and environmental education organization Fishing for Families in Need based at St. Andrew’s School
in Boca Raton since 2007. This photo was taken in January, when the brothers traveled to Nassau, Bahamas,
to help with Hurricane Matthew relief efforts through Lend a Hand Bahamas.
of the St. Andrew’s School in Boca Raton. The student-run nonprofit Fishing For Families in Need
conducts after-school fishing and ocean education programs weekly
at the Florence Fuller Child Development Centers in Boca Raton.
Willie Howard/The Coastal Star
By Willie Howard
Brothers Lucas and Nick Metropulos love fishing and diving and sharing their passion for the ocean and marine conservation with children.
When Lucas was attending St. Andrew’s School in Boca Raton in 2007, he started the nonprofit Fishing for Families in Need to provide fishing and ocean education to children and to offer fresh fish to soup kitchens.
Lucas wanted children to develop an appreciation for fish, coral reefs and other aspects of the ocean. His father, a Greek Orthodox minister, trained him to provide service to others.
“We don’t just teach the kids to go out and catch whatever they can,” Lucas Metropulos said. “At the end of the day, they learn that we need to protect what’s out there.”
Fishing for Families in Need — www.F4FN.com — held its first student-run classes for youths in 2008. Nine years later, the organization is still teaching children about fishing and the ocean, taking them on fishing trips and providing fresh fish to soup kitchens.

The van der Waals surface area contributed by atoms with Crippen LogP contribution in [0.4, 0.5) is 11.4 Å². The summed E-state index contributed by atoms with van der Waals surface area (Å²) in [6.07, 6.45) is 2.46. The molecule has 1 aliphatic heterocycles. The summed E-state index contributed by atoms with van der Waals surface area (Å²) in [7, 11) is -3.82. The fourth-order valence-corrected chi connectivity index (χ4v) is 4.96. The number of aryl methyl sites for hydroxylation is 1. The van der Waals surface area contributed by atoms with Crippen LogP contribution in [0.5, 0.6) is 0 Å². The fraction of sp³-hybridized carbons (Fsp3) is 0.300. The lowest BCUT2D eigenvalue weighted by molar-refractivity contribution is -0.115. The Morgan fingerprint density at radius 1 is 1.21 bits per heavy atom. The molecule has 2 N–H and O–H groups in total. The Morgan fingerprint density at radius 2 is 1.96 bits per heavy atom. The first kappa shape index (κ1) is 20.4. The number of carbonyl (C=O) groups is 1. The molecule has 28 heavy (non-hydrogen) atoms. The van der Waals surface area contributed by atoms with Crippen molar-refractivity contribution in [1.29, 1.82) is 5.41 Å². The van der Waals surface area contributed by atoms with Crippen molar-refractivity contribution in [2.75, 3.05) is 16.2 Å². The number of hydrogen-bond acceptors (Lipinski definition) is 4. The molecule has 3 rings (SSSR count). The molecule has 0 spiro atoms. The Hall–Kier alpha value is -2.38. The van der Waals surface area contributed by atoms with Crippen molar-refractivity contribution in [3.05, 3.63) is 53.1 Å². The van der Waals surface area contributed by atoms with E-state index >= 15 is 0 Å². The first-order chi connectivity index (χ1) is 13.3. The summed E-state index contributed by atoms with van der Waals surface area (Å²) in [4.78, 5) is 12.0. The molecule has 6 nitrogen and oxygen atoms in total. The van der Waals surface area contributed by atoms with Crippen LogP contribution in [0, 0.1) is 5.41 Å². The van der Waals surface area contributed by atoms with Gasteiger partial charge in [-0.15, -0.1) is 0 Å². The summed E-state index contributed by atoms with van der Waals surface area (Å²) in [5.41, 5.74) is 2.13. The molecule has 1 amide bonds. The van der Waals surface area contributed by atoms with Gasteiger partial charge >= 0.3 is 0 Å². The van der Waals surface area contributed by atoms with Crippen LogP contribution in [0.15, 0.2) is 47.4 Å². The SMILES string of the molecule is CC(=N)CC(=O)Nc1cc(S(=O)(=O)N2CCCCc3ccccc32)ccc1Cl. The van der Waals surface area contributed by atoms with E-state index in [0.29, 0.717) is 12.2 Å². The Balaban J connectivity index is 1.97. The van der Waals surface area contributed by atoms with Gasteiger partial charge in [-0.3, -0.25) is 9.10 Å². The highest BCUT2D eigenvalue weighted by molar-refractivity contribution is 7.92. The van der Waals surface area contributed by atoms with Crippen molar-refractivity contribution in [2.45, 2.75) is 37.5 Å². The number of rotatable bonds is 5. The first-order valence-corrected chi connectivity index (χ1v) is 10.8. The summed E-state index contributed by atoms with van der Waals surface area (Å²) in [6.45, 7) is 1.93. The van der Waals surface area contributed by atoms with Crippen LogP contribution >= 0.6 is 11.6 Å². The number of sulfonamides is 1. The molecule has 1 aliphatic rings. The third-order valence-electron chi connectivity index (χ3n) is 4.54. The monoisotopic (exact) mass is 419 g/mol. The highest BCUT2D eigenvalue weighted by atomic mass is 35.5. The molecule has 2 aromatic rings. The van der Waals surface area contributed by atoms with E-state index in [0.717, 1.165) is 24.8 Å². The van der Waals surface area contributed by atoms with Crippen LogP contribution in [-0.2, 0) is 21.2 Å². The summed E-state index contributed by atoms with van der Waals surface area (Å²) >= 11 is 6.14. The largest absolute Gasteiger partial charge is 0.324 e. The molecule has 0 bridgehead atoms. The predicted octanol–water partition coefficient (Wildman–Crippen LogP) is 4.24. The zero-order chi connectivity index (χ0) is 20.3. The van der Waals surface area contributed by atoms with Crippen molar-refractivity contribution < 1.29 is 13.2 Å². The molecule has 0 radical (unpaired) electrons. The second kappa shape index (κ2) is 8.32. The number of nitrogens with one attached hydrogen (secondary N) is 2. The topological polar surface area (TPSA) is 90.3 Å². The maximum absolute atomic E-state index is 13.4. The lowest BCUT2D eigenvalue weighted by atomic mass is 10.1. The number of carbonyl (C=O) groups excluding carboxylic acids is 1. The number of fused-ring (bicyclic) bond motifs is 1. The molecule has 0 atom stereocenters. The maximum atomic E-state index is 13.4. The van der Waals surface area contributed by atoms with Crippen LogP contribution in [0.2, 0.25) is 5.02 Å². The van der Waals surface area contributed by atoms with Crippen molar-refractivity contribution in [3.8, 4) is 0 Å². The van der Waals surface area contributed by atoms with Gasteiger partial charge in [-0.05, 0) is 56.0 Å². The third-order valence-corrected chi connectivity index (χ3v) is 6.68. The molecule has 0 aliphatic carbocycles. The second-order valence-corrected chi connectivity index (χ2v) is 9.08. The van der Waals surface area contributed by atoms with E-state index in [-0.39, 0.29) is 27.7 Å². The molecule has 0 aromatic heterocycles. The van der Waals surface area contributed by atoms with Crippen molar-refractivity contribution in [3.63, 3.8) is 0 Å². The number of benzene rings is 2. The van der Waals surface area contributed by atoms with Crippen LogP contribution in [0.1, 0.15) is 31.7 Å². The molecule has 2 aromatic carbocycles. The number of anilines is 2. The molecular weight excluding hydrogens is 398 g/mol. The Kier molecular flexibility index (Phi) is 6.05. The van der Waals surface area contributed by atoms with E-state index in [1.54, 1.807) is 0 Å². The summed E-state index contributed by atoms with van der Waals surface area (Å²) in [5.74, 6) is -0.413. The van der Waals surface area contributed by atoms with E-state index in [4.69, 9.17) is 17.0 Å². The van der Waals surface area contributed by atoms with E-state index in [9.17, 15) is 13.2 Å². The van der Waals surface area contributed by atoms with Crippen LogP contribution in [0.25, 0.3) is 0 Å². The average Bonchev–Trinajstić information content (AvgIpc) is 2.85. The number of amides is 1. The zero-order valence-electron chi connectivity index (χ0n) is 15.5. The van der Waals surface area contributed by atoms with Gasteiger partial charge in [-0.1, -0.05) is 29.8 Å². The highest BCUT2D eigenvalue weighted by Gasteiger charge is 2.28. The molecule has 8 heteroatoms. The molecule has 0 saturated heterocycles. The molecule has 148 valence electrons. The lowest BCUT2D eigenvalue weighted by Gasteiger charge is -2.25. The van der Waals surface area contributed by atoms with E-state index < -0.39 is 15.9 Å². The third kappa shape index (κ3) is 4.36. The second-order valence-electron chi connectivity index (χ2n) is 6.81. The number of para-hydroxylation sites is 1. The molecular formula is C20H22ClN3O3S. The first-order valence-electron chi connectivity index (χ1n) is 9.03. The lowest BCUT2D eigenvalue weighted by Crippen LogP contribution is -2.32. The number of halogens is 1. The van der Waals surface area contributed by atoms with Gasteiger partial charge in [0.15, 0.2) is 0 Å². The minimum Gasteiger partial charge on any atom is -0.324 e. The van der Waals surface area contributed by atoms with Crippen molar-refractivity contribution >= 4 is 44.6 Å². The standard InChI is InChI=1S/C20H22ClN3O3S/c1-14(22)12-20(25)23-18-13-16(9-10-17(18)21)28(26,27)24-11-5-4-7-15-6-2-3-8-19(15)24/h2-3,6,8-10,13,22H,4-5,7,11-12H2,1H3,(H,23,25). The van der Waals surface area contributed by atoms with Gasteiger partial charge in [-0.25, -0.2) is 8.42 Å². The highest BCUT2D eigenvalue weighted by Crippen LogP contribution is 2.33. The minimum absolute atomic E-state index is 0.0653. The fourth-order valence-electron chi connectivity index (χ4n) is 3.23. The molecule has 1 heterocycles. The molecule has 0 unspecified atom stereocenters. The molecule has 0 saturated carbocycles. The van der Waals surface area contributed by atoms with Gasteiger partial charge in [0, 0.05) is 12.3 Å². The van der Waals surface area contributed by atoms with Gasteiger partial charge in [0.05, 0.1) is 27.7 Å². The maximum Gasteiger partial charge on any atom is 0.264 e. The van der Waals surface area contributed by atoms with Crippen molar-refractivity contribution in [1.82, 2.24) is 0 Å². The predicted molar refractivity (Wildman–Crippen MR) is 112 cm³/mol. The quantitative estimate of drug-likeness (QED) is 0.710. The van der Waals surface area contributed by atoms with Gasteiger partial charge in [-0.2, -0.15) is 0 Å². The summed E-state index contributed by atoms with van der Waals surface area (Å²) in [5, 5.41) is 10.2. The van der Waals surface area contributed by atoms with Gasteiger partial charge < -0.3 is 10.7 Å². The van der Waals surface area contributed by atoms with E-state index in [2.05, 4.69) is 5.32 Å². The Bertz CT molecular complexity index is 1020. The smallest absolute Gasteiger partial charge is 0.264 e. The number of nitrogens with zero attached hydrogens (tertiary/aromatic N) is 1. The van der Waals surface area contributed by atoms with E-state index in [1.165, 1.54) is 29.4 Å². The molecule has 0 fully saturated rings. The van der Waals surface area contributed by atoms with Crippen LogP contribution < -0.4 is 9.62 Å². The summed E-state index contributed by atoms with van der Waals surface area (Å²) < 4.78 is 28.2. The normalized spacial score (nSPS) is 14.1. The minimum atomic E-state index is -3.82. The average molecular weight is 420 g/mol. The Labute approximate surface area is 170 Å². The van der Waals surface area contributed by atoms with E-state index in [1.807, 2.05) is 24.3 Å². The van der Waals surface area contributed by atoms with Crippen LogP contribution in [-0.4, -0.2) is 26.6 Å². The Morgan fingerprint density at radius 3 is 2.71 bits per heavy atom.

Nick Metropulos, a senior at St. Andrew’s School, is overseeing the nonprofit organization, which uses about 30 student volunteers from high schools in Boca Raton to provide its services.
The organization’s core program teaches fishing skills with a dose of environmental education to children 8-12 at the Florence Fuller Child Development Centers in Boca Raton.
During the first day of the spring 2017 class, held Feb. 1 at the Florence Fuller centers, children raised their hands eagerly to answer questions about ocean pollution, overfishing and what constitutes a keystone species.
Together, with a little help, they named the five oceans along with the largest ocean (Pacific), the second largest (Atlantic) and the smallest (Arctic).
The fishing lessons are hands-on as well as conceptual. Volunteers show the kids how to rig rods, tie fishing knots, throw cast nets and clean fish. They practice casting on the basketball court.
After the training is complete, the kids take a graduation fishing trip — usually to Anglins pier in Lauderdale-by-the-Sea or aboard the Lady K drift boat based in Lantana.
Youths who complete the fishing education program each receive a rod and reel and tackle box donated by Fish Florida, a nonprofit organization that raises money through the sale of sailfish license tags (www.fishfloridatag.org).
Students working with Fishing for Families in Need also host a summer spearfishing tournament after which they clean and bag fish for donation to soup kitchens.
Student volunteers collect and clean fresh fish from anglers throughout the year — often fish brought to the scales during tournaments — to make fresh fish available to soup kitchens.
Fish donated by the students is welcomed at the Boca Helping Hands Food Center, which serves lunch six days a week, Executive Director James Gavrilos said.
“When Fishing for Families in Need makes a donation, we know that lunch the next day will be a healthy, heart-friendly meal that is often beyond the financial reach of our clients,” Gavrilos said.
Nick Metropulos, 18, plans to attend college in the fall, but he said Fishing for Families in Need will continue to operate with another student serving as chief executive officer. He said he plans to continue offering fishing and ocean education to children near the college he attends.